Objective. The issue of thimerosal-containing vaccines as a possible cause of autistic spectrum disorders (ASD) and neurodevelopmental disorders (NDDs) has been a controversial topic since 1999. Although most practitioners are familiar with the controversy, many are not familiar with the type or quality of evidence in published articles that have addressed this issue. To assess the quality of evidence assessing a potential association between thimerosal-containing vaccines and autism and evaluate whether that evidence suggests accepting or rejecting the hypothesis, we systematically reviewed published articles that report original data pertinent to the potential association between thimerosal-containing vaccines and ASD/NDDs.
Methods. Articles for analysis were identified in the National Library of Medicine's Medline database using a PubMed search of the English-language literature for articles published between 1966 and 2004, using keywords thimerosal, thiomersal, mercury, methylmercury, or ethylmercury alone and combined with keywords autistic disorder, autistic spectrum disorder, and neurodevelopment. In addition, we used the “related links” option in PubMed and reviewed the reference sections in the identified articles. All original articles that evaluated an association between thimerosal-containing vaccines and ASD/NDDs or pharmacokinetics of ethylmercury in vaccines were included.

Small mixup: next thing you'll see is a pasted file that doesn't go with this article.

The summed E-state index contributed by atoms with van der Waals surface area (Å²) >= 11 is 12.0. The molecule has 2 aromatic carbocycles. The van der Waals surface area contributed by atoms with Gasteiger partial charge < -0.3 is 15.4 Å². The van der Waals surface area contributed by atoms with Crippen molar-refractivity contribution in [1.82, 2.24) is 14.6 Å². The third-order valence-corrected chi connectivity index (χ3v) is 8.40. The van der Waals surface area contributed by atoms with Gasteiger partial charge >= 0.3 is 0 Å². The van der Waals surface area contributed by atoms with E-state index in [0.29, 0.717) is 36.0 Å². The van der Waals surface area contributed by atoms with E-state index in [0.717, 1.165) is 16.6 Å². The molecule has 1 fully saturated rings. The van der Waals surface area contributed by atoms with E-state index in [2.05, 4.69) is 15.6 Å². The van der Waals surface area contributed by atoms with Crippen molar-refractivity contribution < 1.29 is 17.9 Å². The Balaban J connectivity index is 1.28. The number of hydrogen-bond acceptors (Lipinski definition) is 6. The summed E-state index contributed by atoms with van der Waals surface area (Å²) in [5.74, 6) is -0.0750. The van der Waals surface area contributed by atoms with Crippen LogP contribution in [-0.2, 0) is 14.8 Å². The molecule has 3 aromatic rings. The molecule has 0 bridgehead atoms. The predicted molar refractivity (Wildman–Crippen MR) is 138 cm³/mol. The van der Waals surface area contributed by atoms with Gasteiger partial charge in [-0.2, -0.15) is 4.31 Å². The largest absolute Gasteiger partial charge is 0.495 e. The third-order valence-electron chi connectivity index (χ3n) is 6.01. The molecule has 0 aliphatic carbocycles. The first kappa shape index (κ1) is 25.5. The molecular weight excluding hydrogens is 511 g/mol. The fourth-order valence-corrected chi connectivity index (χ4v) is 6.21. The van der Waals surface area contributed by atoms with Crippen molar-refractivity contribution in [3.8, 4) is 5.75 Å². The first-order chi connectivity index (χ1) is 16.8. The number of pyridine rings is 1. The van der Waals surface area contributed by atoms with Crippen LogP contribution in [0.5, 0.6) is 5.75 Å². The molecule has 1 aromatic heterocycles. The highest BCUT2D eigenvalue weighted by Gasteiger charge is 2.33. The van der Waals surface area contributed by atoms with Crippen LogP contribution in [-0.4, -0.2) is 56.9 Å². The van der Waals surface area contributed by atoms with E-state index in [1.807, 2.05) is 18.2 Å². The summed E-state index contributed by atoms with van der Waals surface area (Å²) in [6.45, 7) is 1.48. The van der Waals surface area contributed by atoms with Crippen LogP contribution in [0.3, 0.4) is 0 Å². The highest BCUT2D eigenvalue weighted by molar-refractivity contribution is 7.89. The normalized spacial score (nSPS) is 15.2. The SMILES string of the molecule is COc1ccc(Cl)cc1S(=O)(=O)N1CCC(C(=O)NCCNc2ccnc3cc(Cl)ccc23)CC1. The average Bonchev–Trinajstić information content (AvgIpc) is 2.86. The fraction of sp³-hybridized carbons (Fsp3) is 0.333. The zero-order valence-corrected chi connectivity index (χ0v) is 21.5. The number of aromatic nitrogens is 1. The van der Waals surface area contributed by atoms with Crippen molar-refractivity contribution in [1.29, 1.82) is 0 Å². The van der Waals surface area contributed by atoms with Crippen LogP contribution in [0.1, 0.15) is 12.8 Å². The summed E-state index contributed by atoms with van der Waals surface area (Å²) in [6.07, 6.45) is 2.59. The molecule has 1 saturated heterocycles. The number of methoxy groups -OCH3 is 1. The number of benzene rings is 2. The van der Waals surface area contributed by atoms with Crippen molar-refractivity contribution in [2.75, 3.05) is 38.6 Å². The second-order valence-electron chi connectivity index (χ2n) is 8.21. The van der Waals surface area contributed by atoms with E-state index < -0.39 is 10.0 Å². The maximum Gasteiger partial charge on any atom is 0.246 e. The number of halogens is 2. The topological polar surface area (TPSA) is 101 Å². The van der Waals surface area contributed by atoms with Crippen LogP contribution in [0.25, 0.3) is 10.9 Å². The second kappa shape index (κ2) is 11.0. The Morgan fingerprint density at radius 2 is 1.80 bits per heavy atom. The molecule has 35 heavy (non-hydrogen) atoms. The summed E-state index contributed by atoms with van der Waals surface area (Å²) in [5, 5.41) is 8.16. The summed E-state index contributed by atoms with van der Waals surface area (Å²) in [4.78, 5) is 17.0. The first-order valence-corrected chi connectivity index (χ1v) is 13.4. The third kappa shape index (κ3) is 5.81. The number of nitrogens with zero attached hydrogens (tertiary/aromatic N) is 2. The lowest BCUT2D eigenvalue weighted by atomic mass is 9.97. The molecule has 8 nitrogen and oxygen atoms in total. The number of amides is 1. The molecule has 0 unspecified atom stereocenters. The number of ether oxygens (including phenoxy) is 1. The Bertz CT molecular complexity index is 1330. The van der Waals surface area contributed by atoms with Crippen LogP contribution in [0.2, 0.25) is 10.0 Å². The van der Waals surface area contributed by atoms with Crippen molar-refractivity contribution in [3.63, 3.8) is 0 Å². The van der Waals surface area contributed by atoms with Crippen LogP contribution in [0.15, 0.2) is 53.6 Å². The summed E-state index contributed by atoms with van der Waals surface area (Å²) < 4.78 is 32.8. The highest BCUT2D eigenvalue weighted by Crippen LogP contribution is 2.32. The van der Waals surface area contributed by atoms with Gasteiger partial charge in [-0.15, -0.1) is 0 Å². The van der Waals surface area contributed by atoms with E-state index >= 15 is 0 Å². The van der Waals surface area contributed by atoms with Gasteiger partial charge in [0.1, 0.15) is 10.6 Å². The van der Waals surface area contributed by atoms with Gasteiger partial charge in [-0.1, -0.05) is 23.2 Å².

Results. Twelve publications that met the selection criteria were identified by the literature search: 10 epidemiologic studies and 2 pharmacokinetic studies of ethylmercury. The design and quality of the studies showed significant variation. The preponderance of epidemiologic evidence does not support an association between thimerosal-containing vaccines and ASD. Epidemiologic studies that support an association are of poor quality and cannot be interpreted. Pharmacokinetic studies suggest that the half-life of ethylmercury is significantly shorter when compared with methylmercury.
Conclusions. Studies do not demonstrate a link between thimerosal-containing vaccines and ASD, and the pharmacokinetics of ethylmercury make such an association less likely. Epidemiologic studies that support a link demonstrated significant design flaws that invalidate their conclusions. Evidence does not support a change in the standard of practice with regard to administration of thimerosal-containing vaccines in areas of the world where they are used.
- autistic disorder
- autistic spectrum disorder
- developmental disorder
- neurodevelopmental disorder